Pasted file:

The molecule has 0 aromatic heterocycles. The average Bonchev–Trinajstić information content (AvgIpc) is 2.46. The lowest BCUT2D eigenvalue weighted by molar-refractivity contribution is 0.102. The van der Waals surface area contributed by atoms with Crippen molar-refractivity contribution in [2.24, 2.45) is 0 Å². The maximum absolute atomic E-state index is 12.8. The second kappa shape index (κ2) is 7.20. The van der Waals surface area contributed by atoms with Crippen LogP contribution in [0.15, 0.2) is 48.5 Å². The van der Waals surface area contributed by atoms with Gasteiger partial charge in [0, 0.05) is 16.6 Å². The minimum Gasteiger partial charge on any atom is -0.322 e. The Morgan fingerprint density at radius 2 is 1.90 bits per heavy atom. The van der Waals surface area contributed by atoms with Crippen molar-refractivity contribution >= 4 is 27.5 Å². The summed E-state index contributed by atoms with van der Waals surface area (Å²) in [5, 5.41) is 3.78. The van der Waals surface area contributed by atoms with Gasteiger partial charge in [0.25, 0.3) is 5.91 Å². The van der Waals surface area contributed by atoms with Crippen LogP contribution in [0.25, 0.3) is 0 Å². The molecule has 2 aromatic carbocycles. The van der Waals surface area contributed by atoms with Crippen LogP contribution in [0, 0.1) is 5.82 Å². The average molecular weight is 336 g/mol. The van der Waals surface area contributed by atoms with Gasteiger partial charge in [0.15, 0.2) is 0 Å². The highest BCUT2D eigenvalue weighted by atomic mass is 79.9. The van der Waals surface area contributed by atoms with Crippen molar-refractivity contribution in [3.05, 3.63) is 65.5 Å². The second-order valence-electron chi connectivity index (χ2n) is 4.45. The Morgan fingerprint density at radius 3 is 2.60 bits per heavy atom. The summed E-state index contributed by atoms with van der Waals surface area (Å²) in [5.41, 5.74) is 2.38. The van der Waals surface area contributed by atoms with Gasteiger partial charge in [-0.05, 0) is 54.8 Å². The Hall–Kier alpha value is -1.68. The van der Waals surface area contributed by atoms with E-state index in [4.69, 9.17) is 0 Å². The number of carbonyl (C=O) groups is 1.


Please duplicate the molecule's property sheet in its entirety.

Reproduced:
The molecule has 0 aromatic heterocycles. The average Bonchev–Trinajstić information content (AvgIpc) is 2.46. The lowest BCUT2D eigenvalue weighted by molar-refractivity contribution is 0.102. The van der Waals surface area contributed by atoms with Crippen molar-refractivity contribution in [2.24, 2.45) is 0 Å². The maximum absolute atomic E-state index is 12.8. The second kappa shape index (κ2) is 7.20. The van der Waals surface area contributed by atoms with Crippen LogP contribution in [0.15, 0.2) is 48.5 Å². The van der Waals surface area contributed by atoms with Gasteiger partial charge in [0, 0.05) is 16.6 Å². The minimum Gasteiger partial charge on any atom is -0.322 e. The Morgan fingerprint density at radius 2 is 1.90 bits per heavy atom. The van der Waals surface area contributed by atoms with Crippen molar-refractivity contribution >= 4 is 27.5 Å². The summed E-state index contributed by atoms with van der Waals surface area (Å²) in [5, 5.41) is 3.78. The van der Waals surface area contributed by atoms with Gasteiger partial charge in [0.25, 0.3) is 5.91 Å². The van der Waals surface area contributed by atoms with Crippen LogP contribution in [0.25, 0.3) is 0 Å². The molecule has 2 aromatic carbocycles. The van der Waals surface area contributed by atoms with Crippen LogP contribution in [0, 0.1) is 5.82 Å². The average molecular weight is 336 g/mol. The van der Waals surface area contributed by atoms with Gasteiger partial charge in [0.15, 0.2) is 0 Å². The highest BCUT2D eigenvalue weighted by atomic mass is 79.9. The van der Waals surface area contributed by atoms with Crippen molar-refractivity contribution in [3.05, 3.63) is 65.5 Å². The second-order valence-electron chi connectivity index (χ2n) is 4.45. The Morgan fingerprint density at radius 3 is 2.60 bits per heavy atom. The summed E-state index contributed by atoms with van der Waals surface area (Å²) in [5.41, 5.74) is 2.38. The van der Waals surface area contributed by atoms with Gasteiger partial charge in [-0.05, 0) is 54.8 Å². The Hall–Kier alpha value is -1.68. The van der Waals surface area contributed by atoms with E-state index in [4.69, 9.17) is 0 Å². The number of carbonyl (C=O) groups is 1.